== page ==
In a remarkable development, the National Green Tribunal (NGT) on October 24 has suspended the clearances given to the 1750-megawatt (MW) Demwe Lower Hydroelectric Project (HEP) planned on the Lohit river in Arunachal Pradesh.
In its detailed order, released on October 27, the NGT ruled that the Environment Minister as Chairperson of the National Board for Wildlife (NWBL), a statutory body constituted under the Wildlife Protection Act, 1972, could not “just brush aside” the views of the majority of NBWL standing committee members.
Suspending the clearances given by the Centre and the state govt, the NGT order added that “the decision taken by the Standing Committee is not in accordance with established principles of law and hence the Standing Committee shall reconsider the issue and pass appropriate orders within a period of six months from the date of the judgment”.
Environmental clearance for the project was given by the Union environment ministry’s Expert Appraisal Committee (EAC) for river valley and hydroelectric projects back in 2009. An in-principle forest clearance for the Lower project was given in February 2012 and agreed upon in 2013.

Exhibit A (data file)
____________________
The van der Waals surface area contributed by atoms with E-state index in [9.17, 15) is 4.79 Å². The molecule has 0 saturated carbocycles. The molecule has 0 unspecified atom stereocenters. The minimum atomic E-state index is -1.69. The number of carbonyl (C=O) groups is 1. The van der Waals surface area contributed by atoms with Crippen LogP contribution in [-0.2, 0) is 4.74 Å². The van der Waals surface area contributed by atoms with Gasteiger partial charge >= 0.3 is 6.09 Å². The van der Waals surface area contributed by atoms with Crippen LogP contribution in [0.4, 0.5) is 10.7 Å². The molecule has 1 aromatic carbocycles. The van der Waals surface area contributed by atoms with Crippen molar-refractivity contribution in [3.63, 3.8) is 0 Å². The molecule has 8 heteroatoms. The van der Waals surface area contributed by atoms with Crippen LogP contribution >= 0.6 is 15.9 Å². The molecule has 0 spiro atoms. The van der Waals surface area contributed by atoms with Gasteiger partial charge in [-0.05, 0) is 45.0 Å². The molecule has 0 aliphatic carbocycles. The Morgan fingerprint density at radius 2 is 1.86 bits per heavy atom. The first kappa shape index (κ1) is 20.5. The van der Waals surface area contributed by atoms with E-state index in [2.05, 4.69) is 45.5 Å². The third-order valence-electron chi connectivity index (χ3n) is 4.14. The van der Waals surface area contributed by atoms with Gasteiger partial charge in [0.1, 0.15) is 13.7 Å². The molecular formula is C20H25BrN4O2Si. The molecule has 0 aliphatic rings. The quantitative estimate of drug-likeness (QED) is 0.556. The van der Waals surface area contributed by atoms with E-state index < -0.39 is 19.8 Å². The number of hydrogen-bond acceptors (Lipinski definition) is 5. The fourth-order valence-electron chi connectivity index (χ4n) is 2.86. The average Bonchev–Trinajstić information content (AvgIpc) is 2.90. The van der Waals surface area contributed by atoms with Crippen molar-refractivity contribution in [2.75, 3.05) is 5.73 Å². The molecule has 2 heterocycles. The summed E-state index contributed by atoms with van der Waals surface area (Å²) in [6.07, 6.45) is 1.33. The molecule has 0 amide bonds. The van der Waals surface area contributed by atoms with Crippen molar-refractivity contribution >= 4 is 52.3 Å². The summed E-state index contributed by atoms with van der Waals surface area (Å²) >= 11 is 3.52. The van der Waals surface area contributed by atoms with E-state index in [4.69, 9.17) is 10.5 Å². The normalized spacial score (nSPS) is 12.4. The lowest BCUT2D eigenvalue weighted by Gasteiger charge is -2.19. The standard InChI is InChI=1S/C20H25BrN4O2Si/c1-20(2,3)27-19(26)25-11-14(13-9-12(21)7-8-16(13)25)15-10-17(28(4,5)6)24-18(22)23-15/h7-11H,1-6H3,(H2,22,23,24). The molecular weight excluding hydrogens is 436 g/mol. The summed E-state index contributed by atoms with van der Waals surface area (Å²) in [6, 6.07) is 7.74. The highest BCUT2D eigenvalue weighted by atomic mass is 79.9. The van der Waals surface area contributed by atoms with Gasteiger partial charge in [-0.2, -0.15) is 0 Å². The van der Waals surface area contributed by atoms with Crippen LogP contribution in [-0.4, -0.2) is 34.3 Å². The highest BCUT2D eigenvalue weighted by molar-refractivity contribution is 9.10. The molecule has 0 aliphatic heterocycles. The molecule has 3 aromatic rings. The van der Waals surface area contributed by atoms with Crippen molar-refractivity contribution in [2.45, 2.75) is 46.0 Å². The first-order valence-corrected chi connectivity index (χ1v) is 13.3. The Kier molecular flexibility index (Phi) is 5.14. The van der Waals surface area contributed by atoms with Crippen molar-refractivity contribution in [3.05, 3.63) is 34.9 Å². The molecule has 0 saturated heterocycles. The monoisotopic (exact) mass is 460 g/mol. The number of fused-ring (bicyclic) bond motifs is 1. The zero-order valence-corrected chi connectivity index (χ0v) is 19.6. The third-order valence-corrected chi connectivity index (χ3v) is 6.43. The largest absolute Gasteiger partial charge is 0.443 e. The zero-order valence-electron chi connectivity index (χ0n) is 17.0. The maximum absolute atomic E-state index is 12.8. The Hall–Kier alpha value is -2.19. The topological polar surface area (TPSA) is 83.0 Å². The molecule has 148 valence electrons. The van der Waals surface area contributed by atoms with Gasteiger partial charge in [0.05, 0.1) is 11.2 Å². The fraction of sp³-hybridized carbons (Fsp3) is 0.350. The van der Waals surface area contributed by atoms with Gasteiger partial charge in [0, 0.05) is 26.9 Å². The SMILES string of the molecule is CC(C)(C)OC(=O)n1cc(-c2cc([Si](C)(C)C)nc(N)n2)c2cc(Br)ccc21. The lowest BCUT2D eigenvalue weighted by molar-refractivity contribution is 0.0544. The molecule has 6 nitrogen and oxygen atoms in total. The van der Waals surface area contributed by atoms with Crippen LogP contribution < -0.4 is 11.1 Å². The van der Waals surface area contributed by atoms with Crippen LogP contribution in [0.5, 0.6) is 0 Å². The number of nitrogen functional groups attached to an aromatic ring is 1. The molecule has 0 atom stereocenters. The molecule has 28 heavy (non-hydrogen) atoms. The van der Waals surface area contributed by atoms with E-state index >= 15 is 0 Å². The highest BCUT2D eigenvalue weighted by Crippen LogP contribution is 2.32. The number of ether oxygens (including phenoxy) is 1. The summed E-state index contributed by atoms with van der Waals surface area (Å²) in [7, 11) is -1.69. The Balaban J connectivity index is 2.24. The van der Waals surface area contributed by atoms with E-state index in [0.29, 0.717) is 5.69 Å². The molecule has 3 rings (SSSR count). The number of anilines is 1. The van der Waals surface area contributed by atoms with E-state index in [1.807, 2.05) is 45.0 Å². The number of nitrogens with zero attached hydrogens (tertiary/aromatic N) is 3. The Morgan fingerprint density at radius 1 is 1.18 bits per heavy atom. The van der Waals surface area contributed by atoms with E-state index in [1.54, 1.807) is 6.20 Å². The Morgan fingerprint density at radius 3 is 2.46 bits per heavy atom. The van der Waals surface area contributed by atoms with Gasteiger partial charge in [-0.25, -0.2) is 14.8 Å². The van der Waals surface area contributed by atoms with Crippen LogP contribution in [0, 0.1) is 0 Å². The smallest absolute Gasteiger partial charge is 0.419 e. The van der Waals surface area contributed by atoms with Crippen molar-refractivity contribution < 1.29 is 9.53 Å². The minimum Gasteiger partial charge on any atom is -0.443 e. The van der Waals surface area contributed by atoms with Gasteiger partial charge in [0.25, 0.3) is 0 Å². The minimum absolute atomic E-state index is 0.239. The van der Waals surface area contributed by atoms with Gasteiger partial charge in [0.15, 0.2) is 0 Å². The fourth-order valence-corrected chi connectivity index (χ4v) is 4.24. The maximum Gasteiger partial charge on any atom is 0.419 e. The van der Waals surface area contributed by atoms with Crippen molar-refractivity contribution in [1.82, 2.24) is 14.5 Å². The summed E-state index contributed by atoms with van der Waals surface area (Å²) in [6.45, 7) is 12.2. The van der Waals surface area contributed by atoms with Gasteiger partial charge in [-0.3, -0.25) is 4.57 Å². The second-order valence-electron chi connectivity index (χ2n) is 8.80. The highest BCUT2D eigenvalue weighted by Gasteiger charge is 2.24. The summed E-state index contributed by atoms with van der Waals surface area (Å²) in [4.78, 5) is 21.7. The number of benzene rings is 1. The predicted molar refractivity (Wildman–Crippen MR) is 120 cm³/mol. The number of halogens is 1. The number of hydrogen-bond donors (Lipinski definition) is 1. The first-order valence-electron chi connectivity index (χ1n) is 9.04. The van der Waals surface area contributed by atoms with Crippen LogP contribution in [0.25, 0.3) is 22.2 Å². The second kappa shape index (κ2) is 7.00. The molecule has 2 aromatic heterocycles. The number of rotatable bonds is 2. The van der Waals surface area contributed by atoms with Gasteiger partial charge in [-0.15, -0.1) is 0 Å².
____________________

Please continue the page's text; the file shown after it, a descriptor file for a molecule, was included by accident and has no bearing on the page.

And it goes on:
However, the in-principle clearance of the project was opposed by a majority of the Standing Committee of the NBWL but subsequently cleared by the then-environment minister of state (independent charge), Jayanthi Natarajan, who was also the chairperson of the Standing Committee.
Natarajan is currently under the CBI’s scanner for alleged anomalies in clearance given for diversion of land in Saranda forest in Singhbhum district, Jharkhand to mining company Electrosteel during the previous UPA regime.
The NGT said that it is “of the view that either the Chairperson (Natarajan) should have given a proper reason for rejecting the objection of the majority of the non-official members or the decision ought to have been arrived at based on the opinion of the majority of the members. Even though the Standing Committee is a recommendatory body, the same being a statutory committee, is bound by the laudable principles of justice and fair play”.